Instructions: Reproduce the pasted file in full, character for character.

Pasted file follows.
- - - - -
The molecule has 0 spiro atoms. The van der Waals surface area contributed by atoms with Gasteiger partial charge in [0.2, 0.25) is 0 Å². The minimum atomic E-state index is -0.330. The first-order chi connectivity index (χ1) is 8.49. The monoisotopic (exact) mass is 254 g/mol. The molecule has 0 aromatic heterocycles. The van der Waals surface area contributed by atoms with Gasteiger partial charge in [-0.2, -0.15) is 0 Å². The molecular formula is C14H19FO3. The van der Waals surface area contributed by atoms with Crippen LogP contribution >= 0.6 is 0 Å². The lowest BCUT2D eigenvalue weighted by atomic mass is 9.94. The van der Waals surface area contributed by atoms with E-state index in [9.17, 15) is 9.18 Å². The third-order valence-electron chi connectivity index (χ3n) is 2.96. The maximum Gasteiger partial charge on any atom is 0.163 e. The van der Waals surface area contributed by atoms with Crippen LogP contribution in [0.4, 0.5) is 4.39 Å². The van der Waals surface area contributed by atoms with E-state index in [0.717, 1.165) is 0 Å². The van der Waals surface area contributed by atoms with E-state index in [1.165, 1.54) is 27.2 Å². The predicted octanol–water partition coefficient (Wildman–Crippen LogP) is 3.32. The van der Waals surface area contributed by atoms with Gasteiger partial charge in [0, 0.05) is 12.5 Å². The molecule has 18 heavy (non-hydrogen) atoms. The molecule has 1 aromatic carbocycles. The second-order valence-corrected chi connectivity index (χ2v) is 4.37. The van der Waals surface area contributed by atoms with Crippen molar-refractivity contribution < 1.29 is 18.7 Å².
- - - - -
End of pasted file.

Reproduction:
The molecule has 0 spiro atoms. The van der Waals surface area contributed by atoms with Gasteiger partial charge in [0.2, 0.25) is 0 Å². The minimum atomic E-state index is -0.330. The first-order chi connectivity index (χ1) is 8.49. The monoisotopic (exact) mass is 254 g/mol. The molecule has 0 aromatic heterocycles. The van der Waals surface area contributed by atoms with Gasteiger partial charge in [-0.2, -0.15) is 0 Å². The molecular formula is C14H19FO3. The van der Waals surface area contributed by atoms with Crippen LogP contribution >= 0.6 is 0 Å². The lowest BCUT2D eigenvalue weighted by atomic mass is 9.94. The van der Waals surface area contributed by atoms with E-state index in [9.17, 15) is 9.18 Å². The third-order valence-electron chi connectivity index (χ3n) is 2.96. The maximum Gasteiger partial charge on any atom is 0.163 e. The van der Waals surface area contributed by atoms with Crippen LogP contribution in [0.4, 0.5) is 4.39 Å². The van der Waals surface area contributed by atoms with E-state index in [0.717, 1.165) is 0 Å². The van der Waals surface area contributed by atoms with E-state index in [1.165, 1.54) is 27.2 Å². The predicted octanol–water partition coefficient (Wildman–Crippen LogP) is 3.32. The van der Waals surface area contributed by atoms with Gasteiger partial charge in [0, 0.05) is 12.5 Å². The molecule has 18 heavy (non-hydrogen) atoms. The molecule has 1 aromatic carbocycles. The second-order valence-corrected chi connectivity index (χ2v) is 4.37. The van der Waals surface area contributed by atoms with Crippen molar-refractivity contribution < 1.29 is 18.7 Å².